Frequently Asked Questions
Where's the courthouse, where the surrender took place? The surrender occurred in the village of Appomattox Court House, Virginia in a private home owned by the McLean family. In Virginia many of the towns which were county seats were called "Court House". The building is spelled courthouse (one word) and the town is Court House (two words).
Where was the treaty signed? There was no treaty signed to end the Civil War. The surrender at Appomattox Court House was a military surrender of an army which was surrounded. The Confederate government never surrendered and even had it wanted to the United States government would likely not have accepted. To do so would have legally acknowledged the existence of the Confederate States of America and would have legitimized it and given it certain legal status internationally. Treaties are between two nations and the U.S. would never concede the legal existence of the Confederacy - even though it had a government, armies, taxes and all the trappings of a modern government.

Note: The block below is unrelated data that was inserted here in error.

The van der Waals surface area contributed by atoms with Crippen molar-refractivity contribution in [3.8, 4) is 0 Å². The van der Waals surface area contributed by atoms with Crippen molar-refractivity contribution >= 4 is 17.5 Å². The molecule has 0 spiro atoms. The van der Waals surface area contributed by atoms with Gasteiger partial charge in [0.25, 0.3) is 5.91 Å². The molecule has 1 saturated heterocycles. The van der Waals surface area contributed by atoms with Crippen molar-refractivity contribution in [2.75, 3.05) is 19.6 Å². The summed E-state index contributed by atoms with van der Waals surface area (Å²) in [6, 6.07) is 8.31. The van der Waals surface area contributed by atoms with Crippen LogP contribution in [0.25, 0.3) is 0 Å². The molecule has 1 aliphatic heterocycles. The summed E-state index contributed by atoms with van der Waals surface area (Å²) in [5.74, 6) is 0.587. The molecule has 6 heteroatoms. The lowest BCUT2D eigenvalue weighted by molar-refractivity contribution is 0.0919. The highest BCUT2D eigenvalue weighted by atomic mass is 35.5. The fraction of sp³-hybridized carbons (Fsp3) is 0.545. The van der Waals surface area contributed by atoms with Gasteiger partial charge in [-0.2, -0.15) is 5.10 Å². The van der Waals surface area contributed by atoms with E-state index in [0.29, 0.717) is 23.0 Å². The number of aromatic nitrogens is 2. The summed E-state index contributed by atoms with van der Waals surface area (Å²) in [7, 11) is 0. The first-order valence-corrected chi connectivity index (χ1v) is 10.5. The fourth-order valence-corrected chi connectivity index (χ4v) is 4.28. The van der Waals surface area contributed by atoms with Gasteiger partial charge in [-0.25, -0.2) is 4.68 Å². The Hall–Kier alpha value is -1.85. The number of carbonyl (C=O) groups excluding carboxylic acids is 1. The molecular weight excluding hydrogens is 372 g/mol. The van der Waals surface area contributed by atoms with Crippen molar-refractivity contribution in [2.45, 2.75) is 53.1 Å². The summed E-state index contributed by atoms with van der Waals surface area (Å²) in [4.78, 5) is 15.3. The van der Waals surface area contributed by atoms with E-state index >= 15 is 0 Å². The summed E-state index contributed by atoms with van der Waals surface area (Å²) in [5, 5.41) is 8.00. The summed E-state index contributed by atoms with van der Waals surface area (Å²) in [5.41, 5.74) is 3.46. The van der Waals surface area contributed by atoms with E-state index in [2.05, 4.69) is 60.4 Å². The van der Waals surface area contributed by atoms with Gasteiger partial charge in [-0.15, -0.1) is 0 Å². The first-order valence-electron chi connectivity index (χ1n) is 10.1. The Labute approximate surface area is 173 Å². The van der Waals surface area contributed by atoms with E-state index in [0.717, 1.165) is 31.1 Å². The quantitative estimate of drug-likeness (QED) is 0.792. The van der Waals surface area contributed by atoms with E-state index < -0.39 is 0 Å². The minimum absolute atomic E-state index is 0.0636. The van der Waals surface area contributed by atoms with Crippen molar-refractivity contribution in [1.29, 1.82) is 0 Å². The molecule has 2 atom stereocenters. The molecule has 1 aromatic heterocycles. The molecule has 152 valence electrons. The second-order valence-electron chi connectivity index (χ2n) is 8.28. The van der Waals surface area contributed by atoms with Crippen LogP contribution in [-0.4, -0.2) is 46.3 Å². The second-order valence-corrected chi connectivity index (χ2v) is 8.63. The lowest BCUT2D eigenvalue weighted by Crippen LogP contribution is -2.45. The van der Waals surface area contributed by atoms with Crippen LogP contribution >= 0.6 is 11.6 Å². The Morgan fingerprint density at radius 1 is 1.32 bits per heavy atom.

What happened to Confederate President Jefferson Davis? Davis was captured by Federal troops on May 10th in Irwinville, Georgia. He was held prisoner at Fort Monroe in Virginia for approximately two years while the U.S. government tried to build a case to try him for treason. He was ultimately released without a trial. Many scholars feel that the U.S. government was concerned that if they tried Davis for treason it would lead to a case on the constitutionality of secession.
Who was present during the surrender meeting? Over the years a great deal of time and research has been done by National Park Service Curators and Historians in an attempt to accurately answer this question. In addition to who was in the room, much effort has been expended to determine how the room was furnished, how each of the officers were dressed, and etc. In 2002 a new Park Handbook was created which contains much of this information. Along with the "Handbook," the Park Service contracted with a well known Civil War Artist, Keith Rocco to create an image of the surrender meeting based upon all of the research which had been done. The handbook and the print are both available through the park bookstore (434-352-2136).
Did You Know?
Libby Custer's will states: “...the table on which the surrender of General Lee to General Grant was written...and now located in the... War Department Building in Washington, D. C., I give and bequeath to the United States Government...” Now in Smithsonian Museum of American History collections.